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Printed: 05/08/2020
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Last updated: 01/07/2019

Applying for care or protection orders

When we have determined that a care or protection order is necessary to ensure the safety and wellbeing of te tamaiti, we carefully consider their circumstances and consult with our supervisor and Legal Services to decide which application to make.

Types of orders

Care or protection orders means 1 or more of the following orders:

(a) an interim custody order described in section 78(1) or (1A) of the Oranga Tamariki Act 1989

(b) an order described in section 83(1)(a)

(c) an order described in section 83(1)(b)

(d) an order described in section 83(1)(c )

(e) a services order under section 86

(f) an interim services order under section s86A

(g) a restraining order under section 87

(h) an interim restraining order under section 88

(i) a support order under section 91

(j) an interim support order under section 92

(k) a custody order under section 101

(l) an order under section 110 appointing a guardian of a child or young person

(m) an interim guardianship order under section 110AA

Main application pathways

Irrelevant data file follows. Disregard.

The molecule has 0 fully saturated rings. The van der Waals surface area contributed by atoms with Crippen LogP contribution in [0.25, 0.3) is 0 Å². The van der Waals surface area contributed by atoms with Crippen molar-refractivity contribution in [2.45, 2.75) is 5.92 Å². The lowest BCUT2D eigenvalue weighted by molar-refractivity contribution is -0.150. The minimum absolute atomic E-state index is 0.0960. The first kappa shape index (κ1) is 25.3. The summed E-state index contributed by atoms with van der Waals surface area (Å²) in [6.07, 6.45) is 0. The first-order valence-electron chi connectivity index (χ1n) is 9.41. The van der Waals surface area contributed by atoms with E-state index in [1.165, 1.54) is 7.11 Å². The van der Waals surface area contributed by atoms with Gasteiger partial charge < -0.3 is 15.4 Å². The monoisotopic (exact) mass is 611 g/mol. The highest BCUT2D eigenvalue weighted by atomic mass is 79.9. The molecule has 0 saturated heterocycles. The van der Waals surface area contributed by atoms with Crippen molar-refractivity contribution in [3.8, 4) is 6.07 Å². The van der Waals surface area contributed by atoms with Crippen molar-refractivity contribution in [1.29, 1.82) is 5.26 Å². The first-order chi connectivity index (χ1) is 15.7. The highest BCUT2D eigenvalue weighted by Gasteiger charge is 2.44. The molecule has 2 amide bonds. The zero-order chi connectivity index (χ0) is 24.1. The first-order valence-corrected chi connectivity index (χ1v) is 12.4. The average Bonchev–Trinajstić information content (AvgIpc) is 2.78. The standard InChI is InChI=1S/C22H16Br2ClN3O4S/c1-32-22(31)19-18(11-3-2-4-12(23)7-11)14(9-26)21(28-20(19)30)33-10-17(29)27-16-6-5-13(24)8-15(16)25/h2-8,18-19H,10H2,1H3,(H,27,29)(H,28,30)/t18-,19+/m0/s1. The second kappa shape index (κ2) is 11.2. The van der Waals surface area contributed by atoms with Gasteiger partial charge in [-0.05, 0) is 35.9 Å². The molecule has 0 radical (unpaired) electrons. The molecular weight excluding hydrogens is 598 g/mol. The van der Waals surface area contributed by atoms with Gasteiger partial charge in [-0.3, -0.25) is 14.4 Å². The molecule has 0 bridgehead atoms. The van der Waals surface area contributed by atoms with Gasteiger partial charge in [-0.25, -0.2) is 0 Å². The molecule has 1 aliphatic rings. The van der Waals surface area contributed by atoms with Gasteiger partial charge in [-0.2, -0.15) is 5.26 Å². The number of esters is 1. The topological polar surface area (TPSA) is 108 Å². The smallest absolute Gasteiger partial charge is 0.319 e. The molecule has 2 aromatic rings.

There are 2 main application pathways.

1. Direct application recommending specific care or protection orders

We can make an application under section 68 recommending that a specific care or protection order (such as a support order or custody order) is made. If needed, we can also ask for interim custody, support and services orders to apply while the court is considering the main application.

This may be appropriate if:

  • we have already had a hui ā-whānau or whānau hui, and
  • we have completed an assessment to consider both the presenting concerns and the range of alternative ways we might respond, and
  • we believe a care or protection order is still necessary.

This application can be withdrawn or amended if we later find an alternative means of addressing the concern, such as through a family group conference plan.

2. Application for interim orders without any other proceedings

We can make an application for an interim custody (section 78(1A)) or guardianship order (section 110AA(5)) where no other proceedings have commenced. These standalone interim orders last for 28 days, or as specified by the court.

This may be appropriate if:

  • there are circumstances where the situation for te tamaiti is more critical, and we have not yet engaged with family/whānau in any depth about what our worries might be, why a court order might be required or how else family/whānau could work with us to keep te tamaiti safe
  • an application for an urgent interim order should be considered to make sure family/whānau have a greater opportunity to be involved in the decision.

After the application is made

Careful planning is necessary following the application to ensure that we secure wide engagement with family/whānau, hapū and iwi (and others as appropriate), complete our full assessment and hold a family group conference to develop a plan, if this has not yet occurred.

Work with Legal Services so that the timeframes for these processes can be clearly conveyed to the court.